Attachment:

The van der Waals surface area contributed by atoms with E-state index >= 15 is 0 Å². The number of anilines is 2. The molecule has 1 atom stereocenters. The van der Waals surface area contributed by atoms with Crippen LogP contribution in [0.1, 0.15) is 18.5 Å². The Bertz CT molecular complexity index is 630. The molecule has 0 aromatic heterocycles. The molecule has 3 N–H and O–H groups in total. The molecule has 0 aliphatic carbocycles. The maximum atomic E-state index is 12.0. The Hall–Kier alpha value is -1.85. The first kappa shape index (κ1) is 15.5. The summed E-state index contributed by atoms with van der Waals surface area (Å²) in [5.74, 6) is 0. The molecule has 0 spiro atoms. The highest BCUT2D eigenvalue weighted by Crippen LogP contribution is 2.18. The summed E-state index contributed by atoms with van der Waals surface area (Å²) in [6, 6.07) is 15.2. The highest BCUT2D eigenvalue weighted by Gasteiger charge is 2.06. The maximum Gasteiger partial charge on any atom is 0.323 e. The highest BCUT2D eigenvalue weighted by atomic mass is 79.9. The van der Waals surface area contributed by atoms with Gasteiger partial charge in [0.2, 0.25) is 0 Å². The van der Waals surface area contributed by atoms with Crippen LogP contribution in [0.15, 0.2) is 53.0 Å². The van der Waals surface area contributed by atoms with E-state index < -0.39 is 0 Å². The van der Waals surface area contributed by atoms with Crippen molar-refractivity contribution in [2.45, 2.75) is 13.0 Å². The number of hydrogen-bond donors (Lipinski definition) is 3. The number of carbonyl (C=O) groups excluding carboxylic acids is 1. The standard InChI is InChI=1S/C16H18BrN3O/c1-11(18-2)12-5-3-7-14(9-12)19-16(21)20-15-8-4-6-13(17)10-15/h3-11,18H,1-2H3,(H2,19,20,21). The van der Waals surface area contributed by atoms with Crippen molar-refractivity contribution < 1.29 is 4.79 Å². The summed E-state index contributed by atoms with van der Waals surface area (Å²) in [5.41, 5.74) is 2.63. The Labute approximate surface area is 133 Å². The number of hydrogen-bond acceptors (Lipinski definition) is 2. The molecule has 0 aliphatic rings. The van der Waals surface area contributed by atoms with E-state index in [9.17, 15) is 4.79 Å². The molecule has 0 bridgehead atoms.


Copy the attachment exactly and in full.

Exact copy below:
The van der Waals surface area contributed by atoms with E-state index >= 15 is 0 Å². The number of anilines is 2. The molecule has 1 atom stereocenters. The van der Waals surface area contributed by atoms with Crippen LogP contribution in [0.1, 0.15) is 18.5 Å². The Bertz CT molecular complexity index is 630. The molecule has 0 aromatic heterocycles. The molecule has 3 N–H and O–H groups in total. The molecule has 0 aliphatic carbocycles. The maximum atomic E-state index is 12.0. The Hall–Kier alpha value is -1.85. The first kappa shape index (κ1) is 15.5. The summed E-state index contributed by atoms with van der Waals surface area (Å²) in [5.74, 6) is 0. The molecule has 0 spiro atoms. The highest BCUT2D eigenvalue weighted by Crippen LogP contribution is 2.18. The summed E-state index contributed by atoms with van der Waals surface area (Å²) in [6, 6.07) is 15.2. The highest BCUT2D eigenvalue weighted by Gasteiger charge is 2.06. The maximum Gasteiger partial charge on any atom is 0.323 e. The highest BCUT2D eigenvalue weighted by atomic mass is 79.9. The van der Waals surface area contributed by atoms with Gasteiger partial charge in [0.2, 0.25) is 0 Å². The van der Waals surface area contributed by atoms with Crippen LogP contribution in [0.15, 0.2) is 53.0 Å². The van der Waals surface area contributed by atoms with E-state index < -0.39 is 0 Å². The van der Waals surface area contributed by atoms with Crippen molar-refractivity contribution in [2.45, 2.75) is 13.0 Å². The number of hydrogen-bond donors (Lipinski definition) is 3. The number of carbonyl (C=O) groups excluding carboxylic acids is 1. The standard InChI is InChI=1S/C16H18BrN3O/c1-11(18-2)12-5-3-7-14(9-12)19-16(21)20-15-8-4-6-13(17)10-15/h3-11,18H,1-2H3,(H2,19,20,21). The van der Waals surface area contributed by atoms with Crippen molar-refractivity contribution < 1.29 is 4.79 Å². The summed E-state index contributed by atoms with van der Waals surface area (Å²) in [5.41, 5.74) is 2.63. The Labute approximate surface area is 133 Å². The number of hydrogen-bond acceptors (Lipinski definition) is 2. The molecule has 0 aliphatic rings. The van der Waals surface area contributed by atoms with E-state index in [9.17, 15) is 4.79 Å². The molecule has 0 bridgehead atoms.